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JAIL the Killer Cops: A Badge Is Not A License to Kill

JAIL the Killer Cops: A Badge Is Not A License to Kill

END the Policy of Cover-Up and Blaming the Victim

The latest in a series of racist murders has produced the only response that could ever hope to break the otherwise endless cycle of injustice: mass resistance.

With the exception of the outburst of impassioned struggle that has followed in Ferguson, Missouri, the police killing of Michael Brown would appear to have been borrowed from an overused script. A young black man, unarmed, was shot in the back by police while his hands were in the air. The police defended the killing by making the absurd claim that Michael was reaching for the officer’s gun, following the standard legal advice that has become an automatic reflex, “Just claim that he was attacking you, and then you’ll get away with it.” The media, politicians, and civil rights celebrities have called for peace and mourning. All would otherwise seem to be going according to the business-as-usual routine—but the black community of Ferguson was not content to follow the routine.

There can be no question of the wisdom of those who choose to take matters into their own hands: the criminal justice system has stubbornly denied justice in virtually every instance in which black and Latino youth have been murdered by the police. Regardless of the facts of the situation, regardless of whether the political leadership was Democratic or Republican, and regardless of the public magnitude of the scandal, all authorities have strictly applied a universal policy to all racist murders by police: the cop gets away with the murder, the civil rights celebrities keep the peace, perhaps a bit of money is tossed towards the family of the victim, and the black and Latino youth remain in peril. No, there can be no question of the wisdom of those who choose to take matters into their own hands.

STOP the Racist Attacks Against Minority Youth

Just days following the murder of Michael Brown, the LA police shot and killed another unarmed black man, Ezell Ford. The city of Oakland, California still remembers the police killing of Oscar Grant, whose murder was recorded on video as Officer Johannes Mehserle shot the unarmed Grant in the back while Grant was face-down on the ground and in handcuffs. The city of Santa Rosa, California still remembers the police killing of Andy Lopez, the 13-year old Latino youth who was shot seven times by Officer Erick Gelhaus; the District Attorney for the case, Jill Ravitch, did not even file charges against Gelhaus. And the nation watched as NYPD officers strangled the unarmed Eric Garner to death just one month ago.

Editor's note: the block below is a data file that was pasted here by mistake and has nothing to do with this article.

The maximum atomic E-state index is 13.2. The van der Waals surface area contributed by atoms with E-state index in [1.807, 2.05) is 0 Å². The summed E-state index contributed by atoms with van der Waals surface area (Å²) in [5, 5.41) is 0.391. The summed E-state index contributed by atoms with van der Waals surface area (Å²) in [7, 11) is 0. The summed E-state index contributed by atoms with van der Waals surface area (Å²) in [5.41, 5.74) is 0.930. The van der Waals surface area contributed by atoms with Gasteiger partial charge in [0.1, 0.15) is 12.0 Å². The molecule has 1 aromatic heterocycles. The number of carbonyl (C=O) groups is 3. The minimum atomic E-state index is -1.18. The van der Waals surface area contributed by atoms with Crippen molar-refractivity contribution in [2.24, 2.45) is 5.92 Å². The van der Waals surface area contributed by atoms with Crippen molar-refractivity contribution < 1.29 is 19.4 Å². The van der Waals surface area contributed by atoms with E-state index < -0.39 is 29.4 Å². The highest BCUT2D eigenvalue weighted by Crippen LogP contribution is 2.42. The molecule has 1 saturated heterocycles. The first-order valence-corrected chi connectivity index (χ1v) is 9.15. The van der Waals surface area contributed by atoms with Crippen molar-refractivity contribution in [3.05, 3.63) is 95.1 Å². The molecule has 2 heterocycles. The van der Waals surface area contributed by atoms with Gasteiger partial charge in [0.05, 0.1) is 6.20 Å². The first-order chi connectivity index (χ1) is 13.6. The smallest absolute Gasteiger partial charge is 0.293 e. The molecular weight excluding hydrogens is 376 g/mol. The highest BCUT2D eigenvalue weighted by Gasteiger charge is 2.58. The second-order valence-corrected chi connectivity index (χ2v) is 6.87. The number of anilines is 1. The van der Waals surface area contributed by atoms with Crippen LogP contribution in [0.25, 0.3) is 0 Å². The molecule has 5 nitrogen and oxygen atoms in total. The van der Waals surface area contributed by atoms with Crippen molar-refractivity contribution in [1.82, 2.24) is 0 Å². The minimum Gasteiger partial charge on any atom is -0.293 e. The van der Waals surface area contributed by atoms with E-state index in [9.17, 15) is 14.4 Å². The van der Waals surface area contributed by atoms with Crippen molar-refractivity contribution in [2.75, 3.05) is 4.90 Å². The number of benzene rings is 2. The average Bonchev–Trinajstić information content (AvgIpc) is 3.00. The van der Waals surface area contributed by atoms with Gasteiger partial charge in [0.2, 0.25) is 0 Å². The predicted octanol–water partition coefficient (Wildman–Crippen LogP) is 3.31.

But the events of Ferguson, Missouri, in which the black community has created mass resistance to the police tyranny for several nights, represents an important divergence from the standard refrain. The struggle introduces serious obstacles to those who wish to cover up the problem without offering any solution, and challenges the hypocrisy of those who call for peace without insisting that justice be dealt to the police perpetrators of violence.

To defend the lives and freedom of the black and Latino youth across the nation, it is necessary to build a new wave of mass struggle against police tyranny. For all those who wish to lead the way towards equality, join BAMN and take matters into your own hands.

Mobilize Detroit Against Racist Police Brutality

On Wednesday, August 13, a group of east side residents gathered to confront police after the police shot a man in the shoulder. The confrontation near Nottingham and Berkshire evoked the rising anger connected to the events of Ferguson, Missouri. While the police issued the standard line—claiming that they had been attacked by their suspect—the local witnesses tell a different story. Witnesses recounted that police attacked without warning, giving no opportunity for a peaceful interaction. Outraged by the police violence and inspired by the recent wave of resistance, people in the neighborhood gathered to the scene, and the police called in backups. Police pepper-sprayed and arrested a man during the confrontation.

 The Detroit police have long demonstrated a callous disrespect for the basic rights and wellbeing of the city’s population. Among their most notorious acts of reckless violence, the fatal shooting of 7-year old Aiyana Jones in 2010 received national attention. But national attention alone is not sufficient to protect the lives of the people of Detroit against the regular misconduct of the police. As long as the police can carry on with impunity and face nothing more than the occasional exposé, they will continue their abuses.

Something more is needed, and the people of Ferguson have given some examples of what the “something more” could be. Detroit truly needs to embrace a renewal of energy and passion: so many years of poverty and racist inequality have stifled the hope, dignity and active spirit of the black and Latina/o population for too long. Let this moment be an opportunity to create a real Detroit revival, one that far transcends any of the corporate investments, but rather awakens the city to a new sense of ability, self-worth, and social power.

If you have witnessed or experienced police brutality and misconduct, contact BAMN immediately. Any information could be of use, and BAMN can provide legal counsel both for defense and to file suit against the police.

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About The Author

BAMN is a mass, democratic, integrated, national organization dedicated to building a new mass civil rights movement to defend affirmative action,integration, and the other gains of the civil rights movement of the 1960s and to advance the struggle for equality in American society by any means necessary.

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